Cultivation of genetically modified (GM) corn in the European Union has dropped to a three-year low, despite increasing reliance on GM soybean imports. Lower global grain prices, including that of corn, have contributed to lower plantings – reaching 128,123 hectares this year, which represents less than 1% of global plantings and a 10% drop from last year’s EU plantings.
Increasing regulatory constraints against GM across the EU have also contributed to lower GM plantings. In Romania, the only approved GM crop, corn, was only planted on 2.5 hectares this year - down from 771 hectares last year. "This is mainly due to the fact that feed manufacturers and livestock farmers prefer to avoid segregation in the warehouses and to reduce the paperwork associated with the use of genetically engineered corn," according to U.S. Department of Agriculture officials.
Difficulties marketing GM corn has caused gradual declines in the Czech Republic and even in Spain, which is a relatively large producer of GM corn in the EU, plantings have dropped 8-9% this year.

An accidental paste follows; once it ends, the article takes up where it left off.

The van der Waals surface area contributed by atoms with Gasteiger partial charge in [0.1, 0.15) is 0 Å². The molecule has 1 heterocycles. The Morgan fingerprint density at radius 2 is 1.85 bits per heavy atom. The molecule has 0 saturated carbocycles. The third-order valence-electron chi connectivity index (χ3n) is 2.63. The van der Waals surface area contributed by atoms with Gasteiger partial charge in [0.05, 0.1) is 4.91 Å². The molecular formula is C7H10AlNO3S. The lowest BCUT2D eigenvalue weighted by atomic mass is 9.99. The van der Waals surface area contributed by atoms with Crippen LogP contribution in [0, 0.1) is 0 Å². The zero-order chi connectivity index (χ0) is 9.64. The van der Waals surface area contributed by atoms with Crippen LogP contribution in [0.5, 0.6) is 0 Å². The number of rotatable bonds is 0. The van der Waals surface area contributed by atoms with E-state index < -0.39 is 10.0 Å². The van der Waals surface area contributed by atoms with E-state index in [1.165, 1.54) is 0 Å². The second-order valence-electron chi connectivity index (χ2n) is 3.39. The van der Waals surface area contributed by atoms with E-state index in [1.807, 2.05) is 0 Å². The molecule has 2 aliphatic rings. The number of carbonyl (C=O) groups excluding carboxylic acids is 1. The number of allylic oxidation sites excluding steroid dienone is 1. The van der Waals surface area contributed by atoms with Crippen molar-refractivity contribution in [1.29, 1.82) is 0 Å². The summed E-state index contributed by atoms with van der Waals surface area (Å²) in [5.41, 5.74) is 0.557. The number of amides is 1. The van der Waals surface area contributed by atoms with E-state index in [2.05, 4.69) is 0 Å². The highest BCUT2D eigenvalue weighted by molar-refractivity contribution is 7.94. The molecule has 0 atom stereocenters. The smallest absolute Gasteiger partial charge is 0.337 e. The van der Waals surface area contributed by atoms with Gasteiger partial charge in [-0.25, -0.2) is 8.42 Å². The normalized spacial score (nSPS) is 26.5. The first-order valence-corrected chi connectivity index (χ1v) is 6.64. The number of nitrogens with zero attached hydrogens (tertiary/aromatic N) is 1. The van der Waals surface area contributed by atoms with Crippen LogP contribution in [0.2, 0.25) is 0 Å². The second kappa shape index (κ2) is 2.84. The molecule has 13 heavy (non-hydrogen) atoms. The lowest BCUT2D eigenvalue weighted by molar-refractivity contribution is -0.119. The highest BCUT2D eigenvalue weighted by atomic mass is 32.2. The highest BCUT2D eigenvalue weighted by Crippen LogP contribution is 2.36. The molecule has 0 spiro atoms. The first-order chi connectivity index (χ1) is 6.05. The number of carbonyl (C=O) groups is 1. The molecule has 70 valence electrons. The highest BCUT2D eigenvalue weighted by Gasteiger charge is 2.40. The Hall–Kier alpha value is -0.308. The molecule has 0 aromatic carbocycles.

These trends come even as the EU imports of GM crops stays steady due to a lack of available alternatives. "As the global cultivation of genetically engineered crops expands, it is increasingly difficult for European importers to source non-biotech products," the USDA report said.
Lynda Kiernan is Editor with HighQuest Group Media and of the Oilseed & Grain News. If you would like to submit a contribution for consideration, please contact Ms. Kiernan at firstname.lastname@example.org.